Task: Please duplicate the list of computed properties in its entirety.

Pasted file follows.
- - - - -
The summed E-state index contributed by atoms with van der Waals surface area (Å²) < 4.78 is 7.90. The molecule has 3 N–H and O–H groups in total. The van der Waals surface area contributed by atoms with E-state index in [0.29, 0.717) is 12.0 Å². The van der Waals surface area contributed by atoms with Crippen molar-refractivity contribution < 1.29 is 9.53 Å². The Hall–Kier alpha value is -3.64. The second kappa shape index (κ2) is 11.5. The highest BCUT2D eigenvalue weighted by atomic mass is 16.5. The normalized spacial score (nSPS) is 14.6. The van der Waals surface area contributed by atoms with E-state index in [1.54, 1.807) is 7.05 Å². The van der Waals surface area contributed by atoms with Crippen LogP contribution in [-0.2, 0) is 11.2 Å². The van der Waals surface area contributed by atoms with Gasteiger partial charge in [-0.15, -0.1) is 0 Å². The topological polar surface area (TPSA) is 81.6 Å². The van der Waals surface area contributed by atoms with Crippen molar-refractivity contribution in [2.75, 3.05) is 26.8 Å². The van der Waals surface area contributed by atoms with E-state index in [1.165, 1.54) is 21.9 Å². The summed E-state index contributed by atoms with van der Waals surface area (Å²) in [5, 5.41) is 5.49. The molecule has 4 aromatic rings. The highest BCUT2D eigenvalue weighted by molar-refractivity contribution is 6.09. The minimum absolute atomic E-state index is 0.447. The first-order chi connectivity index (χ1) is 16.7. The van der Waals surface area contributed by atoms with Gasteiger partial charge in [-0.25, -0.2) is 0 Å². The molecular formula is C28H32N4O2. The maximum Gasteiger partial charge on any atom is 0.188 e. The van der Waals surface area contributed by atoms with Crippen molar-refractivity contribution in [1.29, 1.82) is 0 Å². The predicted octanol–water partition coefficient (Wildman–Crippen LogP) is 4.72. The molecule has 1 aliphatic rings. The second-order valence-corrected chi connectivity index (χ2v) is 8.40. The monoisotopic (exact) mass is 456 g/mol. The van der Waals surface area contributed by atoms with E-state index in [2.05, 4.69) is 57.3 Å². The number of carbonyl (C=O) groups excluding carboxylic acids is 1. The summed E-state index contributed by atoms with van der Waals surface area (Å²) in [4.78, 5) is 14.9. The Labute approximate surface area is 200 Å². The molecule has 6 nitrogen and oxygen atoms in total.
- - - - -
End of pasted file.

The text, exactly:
The summed E-state index contributed by atoms with van der Waals surface area (Å²) < 4.78 is 7.90. The molecule has 3 N–H and O–H groups in total. The van der Waals surface area contributed by atoms with E-state index in [0.29, 0.717) is 12.0 Å². The van der Waals surface area contributed by atoms with Crippen molar-refractivity contribution < 1.29 is 9.53 Å². The Hall–Kier alpha value is -3.64. The second kappa shape index (κ2) is 11.5. The highest BCUT2D eigenvalue weighted by atomic mass is 16.5. The normalized spacial score (nSPS) is 14.6. The van der Waals surface area contributed by atoms with E-state index in [1.54, 1.807) is 7.05 Å². The van der Waals surface area contributed by atoms with Crippen LogP contribution in [-0.2, 0) is 11.2 Å². The van der Waals surface area contributed by atoms with Gasteiger partial charge in [-0.15, -0.1) is 0 Å². The topological polar surface area (TPSA) is 81.6 Å². The van der Waals surface area contributed by atoms with Crippen molar-refractivity contribution in [2.75, 3.05) is 26.8 Å². The van der Waals surface area contributed by atoms with E-state index in [1.165, 1.54) is 21.9 Å². The summed E-state index contributed by atoms with van der Waals surface area (Å²) in [5, 5.41) is 5.49. The molecule has 4 aromatic rings. The highest BCUT2D eigenvalue weighted by molar-refractivity contribution is 6.09. The minimum absolute atomic E-state index is 0.447. The first-order chi connectivity index (χ1) is 16.7. The van der Waals surface area contributed by atoms with Gasteiger partial charge in [-0.25, -0.2) is 0 Å². The molecular formula is C28H32N4O2. The maximum Gasteiger partial charge on any atom is 0.188 e. The van der Waals surface area contributed by atoms with Crippen molar-refractivity contribution in [1.29, 1.82) is 0 Å². The predicted octanol–water partition coefficient (Wildman–Crippen LogP) is 4.72. The molecule has 1 aliphatic rings. The second-order valence-corrected chi connectivity index (χ2v) is 8.40. The monoisotopic (exact) mass is 456 g/mol. The van der Waals surface area contributed by atoms with E-state index in [2.05, 4.69) is 57.3 Å². The number of carbonyl (C=O) groups excluding carboxylic acids is 1. The summed E-state index contributed by atoms with van der Waals surface area (Å²) in [4.78, 5) is 14.9. The Labute approximate surface area is 200 Å². The molecule has 6 nitrogen and oxygen atoms in total.